Hatice Cengiz, Turkish researcher, was engaged to Jamal Khashoggi (Photo:)Hatice Cengiz, Turkish researcher, was engaged to Jamal Khashoggi (Photo:)

Khashoggi was not always marginalized, exiled from his own country. I met him 15 years ago at the Saudi embassy in Mayfair, London. At that time he was at the heart of the Saudi institution: he was the ambassador's assistant.

We discussed a recent al-Qaeda terrorist attack. Khashoggi had known his Saudi leader, Osama Bin Laden, for decades.

Initially, Khashoggi had some sympathy for al-Qaeda's goal of overthrowing autocratic Middle Eastern regimes. But later, he spoke out against the group's atrocities as his views became more liberal and in defense of democracy.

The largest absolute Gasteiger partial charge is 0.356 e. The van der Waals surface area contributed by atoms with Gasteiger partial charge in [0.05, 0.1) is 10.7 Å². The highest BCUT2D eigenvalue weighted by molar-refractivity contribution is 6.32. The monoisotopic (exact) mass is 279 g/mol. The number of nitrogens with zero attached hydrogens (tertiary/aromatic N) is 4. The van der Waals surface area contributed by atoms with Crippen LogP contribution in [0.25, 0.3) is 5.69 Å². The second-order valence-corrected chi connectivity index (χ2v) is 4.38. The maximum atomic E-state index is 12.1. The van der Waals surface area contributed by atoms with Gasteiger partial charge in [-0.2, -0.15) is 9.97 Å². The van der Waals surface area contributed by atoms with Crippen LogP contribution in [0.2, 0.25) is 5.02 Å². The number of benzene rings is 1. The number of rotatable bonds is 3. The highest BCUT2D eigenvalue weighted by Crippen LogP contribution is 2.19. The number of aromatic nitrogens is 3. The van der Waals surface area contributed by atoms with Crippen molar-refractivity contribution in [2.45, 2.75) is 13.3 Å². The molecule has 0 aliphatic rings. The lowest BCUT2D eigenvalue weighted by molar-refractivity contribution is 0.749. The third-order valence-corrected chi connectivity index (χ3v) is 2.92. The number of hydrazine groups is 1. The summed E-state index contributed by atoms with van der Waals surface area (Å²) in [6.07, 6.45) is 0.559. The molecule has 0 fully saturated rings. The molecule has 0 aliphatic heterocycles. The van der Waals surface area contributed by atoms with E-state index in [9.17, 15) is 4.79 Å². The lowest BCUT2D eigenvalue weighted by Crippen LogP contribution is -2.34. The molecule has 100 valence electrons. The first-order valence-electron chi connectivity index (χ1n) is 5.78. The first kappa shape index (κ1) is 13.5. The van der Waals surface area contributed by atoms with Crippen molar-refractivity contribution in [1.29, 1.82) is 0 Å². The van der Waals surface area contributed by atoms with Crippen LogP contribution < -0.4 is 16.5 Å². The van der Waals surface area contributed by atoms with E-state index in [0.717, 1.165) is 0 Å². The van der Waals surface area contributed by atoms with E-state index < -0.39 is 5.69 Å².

Jamal Khashoggi with journalist Jane Corbin in 2004 (Photo:)Jamal Khashoggi with journalist Jane Corbin in 2004 (Photo:)

In 2007, he returned to Saudi Arabia to edit the pro-government newspaper al-Watan. But he was fired three years later for what he described as "defying the boundaries of debate in Saudi society."

Saudi Arabia is considered one of the most repressive regimes in the world, but has little opposition from Western governments, thanks to its strategic role in the Middle East (both geopolitical, anti-Iranian, and energetic, as a major oil producer). .

In 2011, inspired by the events of the Arab Spring, Khashoggi spoke out against the Saudi regime, which he saw as repressive and autocratic. In 2017, he was banned from writing and self-exiled in the United States. His then wife was forced to divorce him.

Khashoggi became a contributor to The Washington Post, for which he wrote 20 blunt columns the year before his death in 2017.